…I will now place the three most evil things upon the scales and weigh them well and humanly….
Sensual pleasure, lust for power, selfishness: these three have hitherto been cursed the most and held in the worst and most unjust repute – these three will I weigh well and humanly….
Sensual pleasure: a sweet poison only to the withered, but to the lion-willed the great restorative and reverently-preserved wine of wines.
Sensual pleasure: the great symbolic happiness of a higher happiness and highest hope….
To many that are stranger to one another than man and woman: and who has fully conceived how strange man and woman are to one another!…
Lust for power: the scourge of fire of the hardest-hearted; the cruel torment reserved by the cruelest for himself; the dark flame of living bonfires….
Lust for power: before its glance man crawls and bends and toils and becomes lower than the swine or the snake – until at last the cry of the great contempt burst from him….
Lust for power: which, however, rises enticingly even to the pure and the solitary and up to self-sufficient heights, glowing like a love that paints purple delights enticingly on earthly heavens.
Lust for power: but who shall call it lust, when the height longs to stoop down after power! Truly, there is no sickness and lust in such a longing and descent!
That the lonely height may not always be solitary and sufficient to itself; that the mountain may descend to the valley and the wind of the heights to the lowlands –
Oh who shall find the rightful baptismal and virtuous name for such a longing! “Bestowing virtue” – that is the name Zarathustra once gave the unnamable.
And then it also happened – and truly, it happened for the first time! – that his teaching glorified selfishness, the sound, healthy selfishness that issues from a mighty soul –
from a mighty soul, to which pertains the exalted body, the beautiful, victorious, refreshing body, around which everything becomes a mirror….
It banishes from itself all that is cowardly; it says: bad – that is to say, cowardly…!
Timid mistrustfulness seems base to it, as do all who desire oaths….
Entirely hateful and loathsome to it is he who will never defend himself, who swallows down poisonous spittle and evil looks, the too-patient man who puts up with everything, is content with everything: for that is the nature of slaves.
Whether one be servile before gods and divine kicks, or before men and the silly opinions of men: it spits at slaves of all kinds, this glorious selfishness!…
…To ill-use selfishness – precisely that has been virtue and called virtue. And “selfless” – that is what, with good reason, all these world-weary cowards…wished to be!
But now the day, the transformation, the sword of judgment, the great noontide comes to them all: then many things shall be revealed!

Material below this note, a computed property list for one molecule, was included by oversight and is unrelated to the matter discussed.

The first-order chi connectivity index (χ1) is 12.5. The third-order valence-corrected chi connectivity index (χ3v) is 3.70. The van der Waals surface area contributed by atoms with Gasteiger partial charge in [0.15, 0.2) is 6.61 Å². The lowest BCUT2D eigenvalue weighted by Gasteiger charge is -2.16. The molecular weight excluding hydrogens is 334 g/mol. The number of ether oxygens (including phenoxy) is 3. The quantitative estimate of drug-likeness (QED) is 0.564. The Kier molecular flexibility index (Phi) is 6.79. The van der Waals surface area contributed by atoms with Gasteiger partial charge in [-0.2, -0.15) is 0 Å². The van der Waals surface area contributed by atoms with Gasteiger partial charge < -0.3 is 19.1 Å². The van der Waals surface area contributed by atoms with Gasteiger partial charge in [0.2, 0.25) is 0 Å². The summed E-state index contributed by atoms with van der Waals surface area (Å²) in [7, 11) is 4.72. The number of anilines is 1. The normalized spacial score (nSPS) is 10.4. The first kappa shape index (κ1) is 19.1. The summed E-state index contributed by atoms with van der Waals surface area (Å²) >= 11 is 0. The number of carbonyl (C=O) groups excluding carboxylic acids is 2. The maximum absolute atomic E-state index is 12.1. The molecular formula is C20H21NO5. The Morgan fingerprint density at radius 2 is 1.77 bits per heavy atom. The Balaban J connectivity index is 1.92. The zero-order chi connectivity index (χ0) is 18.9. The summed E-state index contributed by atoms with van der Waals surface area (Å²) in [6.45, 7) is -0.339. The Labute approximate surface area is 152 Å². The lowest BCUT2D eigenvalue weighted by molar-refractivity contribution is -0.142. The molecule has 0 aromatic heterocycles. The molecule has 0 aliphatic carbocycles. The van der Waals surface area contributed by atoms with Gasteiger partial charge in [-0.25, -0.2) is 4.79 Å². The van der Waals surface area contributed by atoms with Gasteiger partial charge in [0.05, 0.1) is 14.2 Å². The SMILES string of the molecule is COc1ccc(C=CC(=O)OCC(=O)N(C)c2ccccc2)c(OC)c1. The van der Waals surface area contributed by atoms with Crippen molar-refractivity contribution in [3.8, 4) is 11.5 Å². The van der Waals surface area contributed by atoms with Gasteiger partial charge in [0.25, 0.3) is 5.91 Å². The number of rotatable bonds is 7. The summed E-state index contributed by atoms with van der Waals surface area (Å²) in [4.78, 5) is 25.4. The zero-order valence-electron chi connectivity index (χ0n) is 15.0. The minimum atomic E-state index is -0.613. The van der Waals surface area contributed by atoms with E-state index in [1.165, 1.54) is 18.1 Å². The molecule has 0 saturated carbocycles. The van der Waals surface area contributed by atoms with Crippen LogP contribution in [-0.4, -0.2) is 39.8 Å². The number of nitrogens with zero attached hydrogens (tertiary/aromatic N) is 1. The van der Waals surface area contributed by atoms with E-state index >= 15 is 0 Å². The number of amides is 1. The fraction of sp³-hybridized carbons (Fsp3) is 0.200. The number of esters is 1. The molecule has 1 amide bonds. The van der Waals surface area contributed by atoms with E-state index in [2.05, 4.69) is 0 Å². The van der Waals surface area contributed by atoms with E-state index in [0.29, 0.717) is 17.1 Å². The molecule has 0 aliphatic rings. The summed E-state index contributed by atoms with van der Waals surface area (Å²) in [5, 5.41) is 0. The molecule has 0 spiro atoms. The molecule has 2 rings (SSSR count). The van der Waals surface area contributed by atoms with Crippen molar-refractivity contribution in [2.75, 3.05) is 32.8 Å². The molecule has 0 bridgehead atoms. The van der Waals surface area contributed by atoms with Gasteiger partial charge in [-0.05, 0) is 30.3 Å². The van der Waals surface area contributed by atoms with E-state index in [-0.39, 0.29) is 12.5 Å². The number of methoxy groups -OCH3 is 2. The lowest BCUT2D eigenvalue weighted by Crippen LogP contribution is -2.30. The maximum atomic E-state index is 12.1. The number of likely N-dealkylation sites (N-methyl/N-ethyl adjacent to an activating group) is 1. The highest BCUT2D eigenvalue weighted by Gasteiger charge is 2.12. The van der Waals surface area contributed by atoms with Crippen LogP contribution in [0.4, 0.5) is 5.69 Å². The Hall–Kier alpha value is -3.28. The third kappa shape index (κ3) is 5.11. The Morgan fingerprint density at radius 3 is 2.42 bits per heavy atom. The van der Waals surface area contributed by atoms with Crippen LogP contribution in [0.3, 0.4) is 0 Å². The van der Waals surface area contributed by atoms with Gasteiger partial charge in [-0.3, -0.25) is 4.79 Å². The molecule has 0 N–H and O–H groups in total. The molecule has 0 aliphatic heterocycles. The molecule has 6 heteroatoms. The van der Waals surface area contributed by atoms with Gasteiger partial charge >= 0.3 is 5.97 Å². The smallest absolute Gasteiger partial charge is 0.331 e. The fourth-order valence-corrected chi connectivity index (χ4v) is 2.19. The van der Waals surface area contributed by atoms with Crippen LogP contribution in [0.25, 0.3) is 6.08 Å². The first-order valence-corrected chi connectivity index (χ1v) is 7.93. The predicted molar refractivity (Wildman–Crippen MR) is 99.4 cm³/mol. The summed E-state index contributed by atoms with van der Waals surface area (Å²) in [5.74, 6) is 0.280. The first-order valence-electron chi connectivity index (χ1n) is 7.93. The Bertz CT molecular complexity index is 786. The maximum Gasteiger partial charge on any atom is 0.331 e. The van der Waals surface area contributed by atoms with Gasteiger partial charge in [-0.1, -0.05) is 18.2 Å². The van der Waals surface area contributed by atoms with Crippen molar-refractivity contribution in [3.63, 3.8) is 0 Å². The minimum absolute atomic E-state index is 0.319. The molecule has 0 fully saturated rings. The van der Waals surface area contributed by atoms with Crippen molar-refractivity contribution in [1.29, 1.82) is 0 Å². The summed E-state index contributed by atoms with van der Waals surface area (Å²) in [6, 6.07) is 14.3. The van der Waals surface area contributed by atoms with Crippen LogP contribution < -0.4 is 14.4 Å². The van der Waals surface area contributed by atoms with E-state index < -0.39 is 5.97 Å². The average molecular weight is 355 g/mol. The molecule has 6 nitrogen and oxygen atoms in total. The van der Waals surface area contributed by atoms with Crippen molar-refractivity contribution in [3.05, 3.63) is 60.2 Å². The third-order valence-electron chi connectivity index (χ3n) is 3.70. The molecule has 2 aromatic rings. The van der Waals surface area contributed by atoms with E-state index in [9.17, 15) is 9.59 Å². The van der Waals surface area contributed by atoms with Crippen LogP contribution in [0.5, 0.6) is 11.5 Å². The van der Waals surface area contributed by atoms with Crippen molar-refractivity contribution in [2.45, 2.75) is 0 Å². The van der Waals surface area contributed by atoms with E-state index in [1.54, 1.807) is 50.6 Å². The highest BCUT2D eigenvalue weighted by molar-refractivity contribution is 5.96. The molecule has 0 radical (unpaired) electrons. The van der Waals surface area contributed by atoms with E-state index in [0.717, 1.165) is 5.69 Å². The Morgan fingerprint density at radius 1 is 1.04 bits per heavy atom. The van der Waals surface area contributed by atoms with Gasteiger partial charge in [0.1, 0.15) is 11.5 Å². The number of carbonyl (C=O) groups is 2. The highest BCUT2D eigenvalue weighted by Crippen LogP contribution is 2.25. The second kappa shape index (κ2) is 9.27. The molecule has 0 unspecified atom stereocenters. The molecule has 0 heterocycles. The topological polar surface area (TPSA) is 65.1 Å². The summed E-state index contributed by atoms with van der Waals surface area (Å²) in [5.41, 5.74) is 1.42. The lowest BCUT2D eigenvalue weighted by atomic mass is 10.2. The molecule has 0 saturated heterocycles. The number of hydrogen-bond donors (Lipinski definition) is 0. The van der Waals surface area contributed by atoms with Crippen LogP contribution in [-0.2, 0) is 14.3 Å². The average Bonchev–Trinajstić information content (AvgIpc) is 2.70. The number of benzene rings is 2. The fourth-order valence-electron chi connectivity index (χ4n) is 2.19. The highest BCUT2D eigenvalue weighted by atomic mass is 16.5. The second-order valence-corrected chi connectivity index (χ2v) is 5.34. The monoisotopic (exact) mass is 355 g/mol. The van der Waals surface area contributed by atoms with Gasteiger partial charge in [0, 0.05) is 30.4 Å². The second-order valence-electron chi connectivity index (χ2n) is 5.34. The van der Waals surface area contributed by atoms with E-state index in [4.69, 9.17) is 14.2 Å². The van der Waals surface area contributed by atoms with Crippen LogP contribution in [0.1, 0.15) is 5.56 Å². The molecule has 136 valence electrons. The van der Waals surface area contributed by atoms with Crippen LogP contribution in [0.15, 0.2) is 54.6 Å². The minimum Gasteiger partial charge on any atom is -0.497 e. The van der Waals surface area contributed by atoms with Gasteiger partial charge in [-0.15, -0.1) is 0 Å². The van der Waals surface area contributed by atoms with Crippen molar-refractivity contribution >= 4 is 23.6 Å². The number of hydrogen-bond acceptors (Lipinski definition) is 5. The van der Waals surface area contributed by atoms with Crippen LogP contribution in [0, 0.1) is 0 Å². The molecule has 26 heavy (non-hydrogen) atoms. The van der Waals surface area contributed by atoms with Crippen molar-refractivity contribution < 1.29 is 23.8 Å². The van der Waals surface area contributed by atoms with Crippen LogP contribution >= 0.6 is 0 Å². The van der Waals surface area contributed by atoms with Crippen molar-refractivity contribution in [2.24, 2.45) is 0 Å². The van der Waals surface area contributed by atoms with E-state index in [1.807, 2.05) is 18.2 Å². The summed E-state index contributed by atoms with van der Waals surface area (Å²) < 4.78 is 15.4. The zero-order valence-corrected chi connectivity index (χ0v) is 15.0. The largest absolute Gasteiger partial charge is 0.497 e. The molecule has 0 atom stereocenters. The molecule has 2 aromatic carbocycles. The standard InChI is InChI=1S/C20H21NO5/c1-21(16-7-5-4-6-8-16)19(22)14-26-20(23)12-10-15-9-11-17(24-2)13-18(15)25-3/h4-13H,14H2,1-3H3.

And he who declares the ego healthy and holy and selfishness glorious – truly, he, a prophet, declares too what he knows: “Behold, it comes, it is near, the great noontide!”
…Thus spake Zarathustra.
All the teachers before Zarathustra, and even after him, have looked at things with a very prejudiced mind. They have not allowed the multidimensionality of every experience. They have imposed a certain dimension and conditioned human mind to look at things only in a certain way. Zarathustra’s great contribution is that he helps man to look at things in new ways – absolutely new, fresh, and immensely enlightening. You may be sometimes shocked, because he will be speaking against your prejudices. You have to be courageous enough to put aside all your prejudices.
To understand this man of great insight, who looks at things not according to a certain preconceived ideology, but looks at things as they are, in themselves…. He does not impose any meaning; on the contrary, he tries to find: is there any meaning in things themselves? He is very objective, very realistic and absolutely sane. He is not obsessed with any idea and he does not want to propound a certain philosophy or a certain religion.
His approach is so totally different. He teaches you how to see clearly. He does not teach you what to see, he simply teaches you how to see clearly.
The clarity of your vision will bring you the truth. He is not going to hand over the truth to you like something ready-made. He does not want truth to be so cheap. And anything which is very cheap cannot be true. Truth demands you be a gambler so that you can risk everything at the stake. Truth cannot be a possession of yours. On the contrary, if you are ready to be possessed by truth, then only you can have it.
What he is going to say this evening is so contrary to all the religions, all the so-called moralities, that unless you can put your mind out of the way, you will not be able to hear him and you will not be able to understand. And he is throwing diamonds on your path. But you can remain blind; you can keep your eyes closed just so that you are not disturbed in your preconceived beliefs.
He is bent upon disturbing you – because unless you are disturbed you cannot move, you cannot progress; you cannot have any excitement to reach to farther away stars; you cannot be stirred by the longing to become a superman. You have to be shaken – and shaken mercilessly. Only later on will you understand: that was compassion – true compassion.